• depreciation: The measurement of the decline in value of assets. Not to be confused with impairment, which is the measurement of the unplanned, extraordinary decline in value of assets.
  • additions and improvement: expense accrued to increase the productivity of an asset

Valuing Repairs, Maintenance, and Additions

Betterments or improvements to existing plant assets are capital expenditures because they increase the quality of services obtained from the asset. Because these add to the service-rendering ability of assets, firms charge them to the asset accounts.

For example, installing an air conditioner in an automobile that did not previously have one is a betterment. The debit for such an expenditure is to the asset account, Automobiles.

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Car Repairs: Cars require regular maintenance. Such contingent liabilities can be estimated reliably based on historical cost and readily available information.

Occasionally, expenditures made on plant assets extend the quantity of services beyond the original estimate but do not improve the quality of the services. Since these expenditures benefit an increased number of future periods, accountants capitalize rather than expense them. However, since there is no visible, tangible addition to, or improvement in, the quality of services, they charge the expenditures to the accumulated depreciation account, thus reducing the credit balance in that account. Such expenditures cancel a part of the existing accumulated depreciation; firms often call them extraordinary repairs.

If an expenditure that should be expensed is capitalized, the effects are more significant. Assume now that USD 6,000 in repairs expense is incurred for a plant asset that originally cost USD 40,000 and had a useful life of four years and no estimated salvage value. This asset had been depreciated using the straight-line method for one year and had a book value of USD 30,000 (USD 40,000 cost—USD 10,000 first-year depreciation) at the beginning of 2010. The company capitalized the USD 6,000 that should have been charged to repairs expense in 2010. The charge for depreciation should have remained at USD 10,000 for each of the next three years. With the incorrect entry, however, depreciation increases.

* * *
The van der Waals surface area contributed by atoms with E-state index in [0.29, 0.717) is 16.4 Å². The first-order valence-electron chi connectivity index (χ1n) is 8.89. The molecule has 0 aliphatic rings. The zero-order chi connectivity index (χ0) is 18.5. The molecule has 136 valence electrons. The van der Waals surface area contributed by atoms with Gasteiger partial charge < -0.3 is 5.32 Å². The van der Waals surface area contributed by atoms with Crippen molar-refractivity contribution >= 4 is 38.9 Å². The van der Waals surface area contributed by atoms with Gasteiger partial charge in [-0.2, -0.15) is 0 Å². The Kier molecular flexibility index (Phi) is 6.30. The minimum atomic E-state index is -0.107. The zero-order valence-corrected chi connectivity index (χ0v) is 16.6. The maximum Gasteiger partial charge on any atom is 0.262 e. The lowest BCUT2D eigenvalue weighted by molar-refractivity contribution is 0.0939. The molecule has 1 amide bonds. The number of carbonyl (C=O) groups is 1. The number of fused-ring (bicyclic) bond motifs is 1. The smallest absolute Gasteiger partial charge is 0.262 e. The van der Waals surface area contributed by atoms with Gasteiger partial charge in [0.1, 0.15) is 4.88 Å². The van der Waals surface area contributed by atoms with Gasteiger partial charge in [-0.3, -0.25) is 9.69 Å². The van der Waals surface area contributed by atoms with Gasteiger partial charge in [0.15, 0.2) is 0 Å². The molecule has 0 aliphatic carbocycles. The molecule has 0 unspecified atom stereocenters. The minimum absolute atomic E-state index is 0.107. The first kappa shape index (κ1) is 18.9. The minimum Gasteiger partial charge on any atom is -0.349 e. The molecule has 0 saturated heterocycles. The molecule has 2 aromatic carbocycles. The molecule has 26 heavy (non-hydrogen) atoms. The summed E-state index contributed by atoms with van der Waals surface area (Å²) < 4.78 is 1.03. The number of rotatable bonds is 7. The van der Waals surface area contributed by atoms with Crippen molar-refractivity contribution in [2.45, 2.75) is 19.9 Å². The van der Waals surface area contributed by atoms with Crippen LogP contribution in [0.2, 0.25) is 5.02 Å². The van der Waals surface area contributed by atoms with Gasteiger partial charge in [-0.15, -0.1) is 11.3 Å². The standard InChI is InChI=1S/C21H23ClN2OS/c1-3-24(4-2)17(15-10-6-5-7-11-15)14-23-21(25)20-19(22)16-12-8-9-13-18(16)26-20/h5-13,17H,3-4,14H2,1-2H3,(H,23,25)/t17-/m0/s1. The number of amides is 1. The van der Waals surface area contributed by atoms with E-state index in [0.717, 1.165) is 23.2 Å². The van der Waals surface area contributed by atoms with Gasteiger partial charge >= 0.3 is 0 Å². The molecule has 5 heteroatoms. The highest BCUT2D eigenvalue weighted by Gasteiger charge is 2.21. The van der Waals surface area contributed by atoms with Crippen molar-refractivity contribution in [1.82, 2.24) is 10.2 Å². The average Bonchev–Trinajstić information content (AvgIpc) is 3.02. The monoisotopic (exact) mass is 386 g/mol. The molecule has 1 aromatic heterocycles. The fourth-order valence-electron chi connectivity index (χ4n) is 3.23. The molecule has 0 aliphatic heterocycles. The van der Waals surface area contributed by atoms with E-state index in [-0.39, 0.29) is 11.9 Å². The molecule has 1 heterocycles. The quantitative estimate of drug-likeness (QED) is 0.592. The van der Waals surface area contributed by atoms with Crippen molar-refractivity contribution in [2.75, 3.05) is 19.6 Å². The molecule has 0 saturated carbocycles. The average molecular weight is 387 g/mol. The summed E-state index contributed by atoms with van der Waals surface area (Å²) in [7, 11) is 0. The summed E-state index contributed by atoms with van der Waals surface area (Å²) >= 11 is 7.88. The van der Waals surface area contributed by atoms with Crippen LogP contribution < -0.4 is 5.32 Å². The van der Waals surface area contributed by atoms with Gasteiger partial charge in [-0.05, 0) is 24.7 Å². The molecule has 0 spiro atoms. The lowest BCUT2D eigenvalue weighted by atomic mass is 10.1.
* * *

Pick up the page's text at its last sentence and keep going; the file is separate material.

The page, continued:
Deferred maintenance is the practice of postponing maintenance activities such as repairs on both real property (i.e. infrastructure) and personal property (i.e. machinery) in order to save costs, meet budget-funding levels, or realign available budget monies. The failure to perform needed repairs could lead to asset deterioration and, ultimately, asset impairment. Generally, a policy of continued deferred maintenance may result in higher costs, asset failure, and in some cases, health and safety implications.

Valuing Asset-Related Costs

Under US GAAP (FAS 157), fair value is the amount at which an asset and its related costs could be bought or sold in a current market transaction between willing parties or transferred to an equivalent party other than in a liquidation sale. Therefore, asset repairs and maintenance are expensed on the income statement at the market value paid for the services rendered. Asset additions/improvements are capitalized to their respective asset accounts on the balance sheet at the market value of the addition.


Source: Accounting